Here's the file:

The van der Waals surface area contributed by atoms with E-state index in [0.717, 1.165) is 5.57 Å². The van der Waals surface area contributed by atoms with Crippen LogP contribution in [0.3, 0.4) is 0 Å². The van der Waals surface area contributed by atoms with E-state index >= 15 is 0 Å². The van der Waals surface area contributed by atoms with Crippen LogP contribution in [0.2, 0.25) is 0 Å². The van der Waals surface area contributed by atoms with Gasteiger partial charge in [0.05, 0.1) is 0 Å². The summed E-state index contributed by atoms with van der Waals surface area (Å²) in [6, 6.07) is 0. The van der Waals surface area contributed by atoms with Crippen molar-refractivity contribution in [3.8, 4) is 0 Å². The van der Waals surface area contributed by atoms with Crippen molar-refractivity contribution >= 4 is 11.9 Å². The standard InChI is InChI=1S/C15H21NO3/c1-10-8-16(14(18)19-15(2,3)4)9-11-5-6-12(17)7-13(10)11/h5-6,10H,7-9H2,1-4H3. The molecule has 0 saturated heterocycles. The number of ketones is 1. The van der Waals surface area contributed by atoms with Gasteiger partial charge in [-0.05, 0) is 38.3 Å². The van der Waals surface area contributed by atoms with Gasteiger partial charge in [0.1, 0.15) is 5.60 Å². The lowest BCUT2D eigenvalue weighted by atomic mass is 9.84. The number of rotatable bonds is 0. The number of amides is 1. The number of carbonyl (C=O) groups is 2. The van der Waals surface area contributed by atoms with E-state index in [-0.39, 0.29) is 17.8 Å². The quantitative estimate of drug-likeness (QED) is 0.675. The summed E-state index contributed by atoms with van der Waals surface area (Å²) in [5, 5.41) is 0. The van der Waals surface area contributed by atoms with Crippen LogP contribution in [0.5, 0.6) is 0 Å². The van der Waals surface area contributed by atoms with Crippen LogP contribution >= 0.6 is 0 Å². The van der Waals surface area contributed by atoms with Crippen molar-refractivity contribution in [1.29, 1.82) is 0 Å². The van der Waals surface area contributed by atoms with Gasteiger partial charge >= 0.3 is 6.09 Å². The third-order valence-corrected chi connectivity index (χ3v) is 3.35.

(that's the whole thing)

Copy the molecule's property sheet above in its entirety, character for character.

The van der Waals surface area contributed by atoms with E-state index in [0.717, 1.165) is 5.57 Å². The van der Waals surface area contributed by atoms with Crippen LogP contribution in [0.3, 0.4) is 0 Å². The van der Waals surface area contributed by atoms with E-state index >= 15 is 0 Å². The van der Waals surface area contributed by atoms with Crippen LogP contribution in [0.2, 0.25) is 0 Å². The van der Waals surface area contributed by atoms with Gasteiger partial charge in [0.05, 0.1) is 0 Å². The summed E-state index contributed by atoms with van der Waals surface area (Å²) in [6, 6.07) is 0. The van der Waals surface area contributed by atoms with Crippen molar-refractivity contribution in [3.8, 4) is 0 Å². The van der Waals surface area contributed by atoms with Crippen molar-refractivity contribution >= 4 is 11.9 Å². The standard InChI is InChI=1S/C15H21NO3/c1-10-8-16(14(18)19-15(2,3)4)9-11-5-6-12(17)7-13(10)11/h5-6,10H,7-9H2,1-4H3. The molecule has 0 saturated heterocycles. The number of ketones is 1. The van der Waals surface area contributed by atoms with Gasteiger partial charge in [-0.05, 0) is 38.3 Å². The van der Waals surface area contributed by atoms with Gasteiger partial charge in [0.1, 0.15) is 5.60 Å². The lowest BCUT2D eigenvalue weighted by atomic mass is 9.84. The number of rotatable bonds is 0. The number of amides is 1. The number of carbonyl (C=O) groups is 2. The van der Waals surface area contributed by atoms with E-state index in [-0.39, 0.29) is 17.8 Å². The quantitative estimate of drug-likeness (QED) is 0.675. The summed E-state index contributed by atoms with van der Waals surface area (Å²) in [5, 5.41) is 0. The van der Waals surface area contributed by atoms with Crippen LogP contribution in [0.5, 0.6) is 0 Å². The van der Waals surface area contributed by atoms with Crippen LogP contribution >= 0.6 is 0 Å². The van der Waals surface area contributed by atoms with Crippen molar-refractivity contribution in [1.29, 1.82) is 0 Å². The van der Waals surface area contributed by atoms with Gasteiger partial charge >= 0.3 is 6.09 Å². The third-order valence-corrected chi connectivity index (χ3v) is 3.35.